7.  Other possible ways the facility might leak during operations (not described in detail in the EIS)include pump failures during extreme storm events with loss of electrical power, improper installation of the base liners, puncture of the base liners by heavy or sharp materials, melting of liners by radioactively hot materials, and blockage of the leachate collection system.

After closure…

1.  Wastes in the mound would be re-exposed to the elements when the top cover fails.  After waste dumping ended the leachate collection system and water treatment plant would be shut down, and a top cover placed over the wastes. The draft EIS acknowledges that the top cover would inevitably fail with “normal evolution” through forces such as erosion, extreme storms, burrowing animals, root penetration, etc. 

2. Failure of the top cover while the more protected base liners remain intact would initiate the “bathtub scenario”.  Rain and melting snow would again leach the radioactive wastes, but the leachate collection and pumping system would no longer be operational.  Contaminated leachate would be trapped by the bottom liner and accumulate in the space between the mound and the surrounding berm. Leachate levels would rise and spill over along the low point of the berm.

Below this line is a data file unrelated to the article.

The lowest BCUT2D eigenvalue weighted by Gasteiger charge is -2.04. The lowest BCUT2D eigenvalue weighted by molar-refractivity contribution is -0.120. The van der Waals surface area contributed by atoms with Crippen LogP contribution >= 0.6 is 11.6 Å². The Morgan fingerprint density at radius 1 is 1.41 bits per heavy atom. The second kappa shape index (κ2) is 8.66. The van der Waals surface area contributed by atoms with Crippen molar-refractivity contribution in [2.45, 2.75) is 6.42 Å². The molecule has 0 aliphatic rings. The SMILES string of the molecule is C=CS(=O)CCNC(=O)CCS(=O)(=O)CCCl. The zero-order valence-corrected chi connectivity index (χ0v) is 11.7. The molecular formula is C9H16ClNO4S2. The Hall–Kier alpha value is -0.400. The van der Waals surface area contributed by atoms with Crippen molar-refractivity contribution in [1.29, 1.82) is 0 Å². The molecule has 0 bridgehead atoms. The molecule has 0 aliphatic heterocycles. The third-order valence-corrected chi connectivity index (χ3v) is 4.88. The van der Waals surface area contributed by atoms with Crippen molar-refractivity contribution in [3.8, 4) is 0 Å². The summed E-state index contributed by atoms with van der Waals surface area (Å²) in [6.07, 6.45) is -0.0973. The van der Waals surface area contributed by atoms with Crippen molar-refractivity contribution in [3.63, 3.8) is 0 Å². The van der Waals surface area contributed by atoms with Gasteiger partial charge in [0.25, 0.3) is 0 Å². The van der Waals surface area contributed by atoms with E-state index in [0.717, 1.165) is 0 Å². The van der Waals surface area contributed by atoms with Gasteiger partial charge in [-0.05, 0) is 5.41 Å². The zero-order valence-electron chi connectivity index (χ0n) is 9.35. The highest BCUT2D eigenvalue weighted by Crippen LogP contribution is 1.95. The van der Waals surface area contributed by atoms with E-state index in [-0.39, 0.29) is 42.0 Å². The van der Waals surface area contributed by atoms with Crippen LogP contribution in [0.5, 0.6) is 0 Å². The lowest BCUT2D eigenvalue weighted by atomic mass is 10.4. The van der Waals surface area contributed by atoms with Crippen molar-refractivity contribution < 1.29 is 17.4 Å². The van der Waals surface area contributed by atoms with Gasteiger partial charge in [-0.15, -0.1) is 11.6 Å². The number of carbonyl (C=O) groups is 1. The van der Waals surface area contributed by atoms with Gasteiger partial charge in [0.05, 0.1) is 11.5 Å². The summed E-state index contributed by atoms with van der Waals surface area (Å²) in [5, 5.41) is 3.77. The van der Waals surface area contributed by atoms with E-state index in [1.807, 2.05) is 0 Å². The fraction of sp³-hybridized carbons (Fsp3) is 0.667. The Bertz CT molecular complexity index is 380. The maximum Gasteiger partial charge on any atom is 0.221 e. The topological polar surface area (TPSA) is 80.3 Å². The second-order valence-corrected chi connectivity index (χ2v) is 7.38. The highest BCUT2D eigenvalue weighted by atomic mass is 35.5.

3. Radioactive wastes would flow directly into Perch Creek and the Ottawa River less than 1 kilometer away, essentially forever.  Long-lived radioactive elements such as plutonium and uranium, exposed to wind and water erosion, would flow into the river for thousands to millions of years.  Eventual failure of the bottom liners would also allow radionuclides to move into groundwater.  Table 5.2.3-8 on page 5-155 of the draft EIS estimates that plutonium (Pu) isotopes (Pu-239 and Pu-240) would exit the dump at 21.4 million and 32.4 million Becquerels per year, respectively. The Ottawa River would be permanently contaminated by radioactive wastes.  Countless generations of people drinking its water would be exposed to increased cancer risks.